When we talk about collaboration, those of us who haven’t grown up with digital tools sometimes have a hard time wrapping our brain around collaborating with someone we haven’t ever met face-to-face. I’ve always been a person who uses visual cues such as nods and gestures to help me understand the thoughts of my team members and respond accordingly. Without that context, how do you build the elements of successful collaboration from the beginning? I’ve had to learn the skills on the fly, and I’ve learned some lessons along the way. Here’s the story of my early online attempts at collaboration
Act I: In which I realize that we’re all equal online
My first online collaboration adventure began with a face-to-face colleague who taught in a school across town from me. If you read the story on my blog, you’ll hear about how we built an online community where our students could come together and work on a project related to their science studies. There’s piece of that story that I didn’t share in that blog post but that I’ll share with you here. At the time, my colleague taught at a school where 90% of the students came from privileged families where I taught in an inner-city inclusion school for the visually impaired. Back then, our school system was still under a desegregation order, and while racially integrated schools were supposed to be the norm, the reality was that it didn’t happen much at all. For many of our students, it was their first opportunity to interact positively with a student of a different race. Until the day they met to wrap up our collaboration, many had no idea that the people they so often stereotyped were the same people they were looking forward to meeting. It was probably the first lesson I had in the power of online collaboration to level the playing field.
Act 2: In which I realize that we’re not all the same online
A little over 10 years ago, I began writing for Scholastic where I’d be given assignments from a producer I’d never met and then email my work to an editor who had no idea of my personality or writing style. It was odd and disconcerting for a while, until I began working with Lyn. Lyn and I developed an online rapport through our emails that made it easier to work together virtually. After working with Lyn for about a year, we finally found we’d have the opportunity to meet at the next FETC. I went looking for Lyn at the Scholastic booth when I arrived and found….that Lyn could be a male name too… We had a good laugh over it, but it made me wonder how often I let my preconceptions color my interactions.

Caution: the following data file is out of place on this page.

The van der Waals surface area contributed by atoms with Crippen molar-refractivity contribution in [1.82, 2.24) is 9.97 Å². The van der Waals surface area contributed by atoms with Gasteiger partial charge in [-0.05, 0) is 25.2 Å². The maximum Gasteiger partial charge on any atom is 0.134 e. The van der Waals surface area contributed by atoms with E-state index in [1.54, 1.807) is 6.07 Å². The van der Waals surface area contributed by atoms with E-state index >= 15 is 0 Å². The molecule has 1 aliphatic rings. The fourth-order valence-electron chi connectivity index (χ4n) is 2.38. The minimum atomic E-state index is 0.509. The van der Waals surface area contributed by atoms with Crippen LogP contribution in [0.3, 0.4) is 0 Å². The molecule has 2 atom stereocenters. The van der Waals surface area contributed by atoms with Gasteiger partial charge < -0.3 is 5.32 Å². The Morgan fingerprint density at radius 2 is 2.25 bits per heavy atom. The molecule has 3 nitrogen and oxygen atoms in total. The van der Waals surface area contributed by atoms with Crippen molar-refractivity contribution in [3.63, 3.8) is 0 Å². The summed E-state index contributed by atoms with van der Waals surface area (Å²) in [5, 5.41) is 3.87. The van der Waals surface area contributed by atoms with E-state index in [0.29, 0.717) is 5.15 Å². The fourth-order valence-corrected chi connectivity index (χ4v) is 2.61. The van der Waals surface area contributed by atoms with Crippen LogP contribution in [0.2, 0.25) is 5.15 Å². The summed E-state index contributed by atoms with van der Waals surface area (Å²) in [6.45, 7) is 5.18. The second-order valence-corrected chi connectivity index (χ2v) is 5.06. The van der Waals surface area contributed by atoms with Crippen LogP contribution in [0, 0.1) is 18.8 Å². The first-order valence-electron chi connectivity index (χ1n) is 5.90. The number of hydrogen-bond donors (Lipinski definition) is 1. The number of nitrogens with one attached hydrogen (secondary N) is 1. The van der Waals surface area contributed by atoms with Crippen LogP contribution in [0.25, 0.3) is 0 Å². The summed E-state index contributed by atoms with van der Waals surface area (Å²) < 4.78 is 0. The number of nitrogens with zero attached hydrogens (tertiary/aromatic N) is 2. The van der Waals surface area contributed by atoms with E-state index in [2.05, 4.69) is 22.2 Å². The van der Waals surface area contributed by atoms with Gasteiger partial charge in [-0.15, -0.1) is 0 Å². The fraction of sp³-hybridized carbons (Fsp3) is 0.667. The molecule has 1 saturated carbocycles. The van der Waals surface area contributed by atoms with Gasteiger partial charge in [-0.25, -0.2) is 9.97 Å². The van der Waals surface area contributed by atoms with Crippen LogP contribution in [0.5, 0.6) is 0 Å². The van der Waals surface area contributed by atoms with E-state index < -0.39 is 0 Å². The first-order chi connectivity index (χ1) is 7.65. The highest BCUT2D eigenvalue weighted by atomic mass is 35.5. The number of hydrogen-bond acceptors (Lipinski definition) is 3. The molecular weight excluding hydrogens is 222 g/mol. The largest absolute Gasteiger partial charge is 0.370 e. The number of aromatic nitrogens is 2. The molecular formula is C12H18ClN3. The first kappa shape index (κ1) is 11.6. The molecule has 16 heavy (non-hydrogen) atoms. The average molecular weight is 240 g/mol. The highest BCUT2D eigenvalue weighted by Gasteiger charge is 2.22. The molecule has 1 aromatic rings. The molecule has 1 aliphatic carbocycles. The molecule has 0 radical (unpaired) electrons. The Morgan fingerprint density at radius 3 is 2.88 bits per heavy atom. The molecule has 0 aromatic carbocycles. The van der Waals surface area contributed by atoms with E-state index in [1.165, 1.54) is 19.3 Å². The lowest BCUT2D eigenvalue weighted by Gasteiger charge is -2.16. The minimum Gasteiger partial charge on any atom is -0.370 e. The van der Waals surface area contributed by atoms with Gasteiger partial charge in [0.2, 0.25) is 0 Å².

So what lessons have I learned? Here are three that have served me well:
1. Speak from a personal perspective. If you want to relate online, it helps to tell stories. Strict lists of facts and figures and best practices might impress, but they don’t do much to encourage collaboration. Spend time relating information to your personal beliefs to help others see where you’re coming from.
2. Ask questions. Without the context that comes from a physical presence, asking questions is the easiest way to clarify expectations and go beyond assumptions.
3. Do your homework. If you’re going to be working with a virtual team, do a little sleuthing to find out more about them. You can do this by asking questions, but sometimes a person’s blog, Twitter posts, Flickr pictures and Delicious links can give you even more insight into your collaborators. You might even use a simple Google search to learn about a person through the digital trail you find.
Speaking of working together online, here’s a simple but interesting web tool that can show how the rules of collaboration play out in a virtual community. SwarmSketch is a collaborative drawing tool in which random contributors add to a drawing based on a popular web search term that week. You can watch an animation of a previous week’s sketch or participate in the current sketch by contributing your piece and then voting on the contributions of others. Take a minute to visit the site, read the intro and give it a try. Go ahead…we’ll wait here for you.
Back already? OK, so how do you think SwarmSketch is a model of the 3 skills of collaboration we mentioned in the previous discussions?
The site built Trust by establishing the group norms (you can only contribute a small portion to the overall picture), gave an opportunity to Accept Offers (darkening the lines of contributors who are building toward the common vision) and required Awareness (carefully viewing previous contributions to see where you should add your own) And, like most web collaborations, the contributions are often random and encompass the globe, but somehow they all come together to make a coherent whole.
Here’s the big takeaway point from all of this: True collaboration can’t be demanded, it can only be inspired. Here’s hoping you’re inspired to take the first step and add your thoughts to the conversation here!
Ready to give it a try together? Let’s practice our own collaboration skills by building a mind map of our collective understanding of collaboration. If you follow this link, you’ll arrive on a Thinkature Mindmap I’ve begun. Just pick a user name for yourself, then double-click anywhere on the page to create a text card. Use the tools to the left to move, freehand draw, point, or link to another card. (Note: Since this post was originally written, Thinkature has spent more time down than up. You can see an image of the mindmap here.)
An interesting aside…about 2 months ago, I posted the following comment on Twitter and Plurk:
Nadine Norris replied a bit later and decided to begin a mindmap to explore the idea further. By the end of the night, over a dozen people had come together to collaborate on the idea both on the mindmap and in online conversations. For me, the experience really brought home the potential of personal learning networks and the power of knowledge building through online collaboration.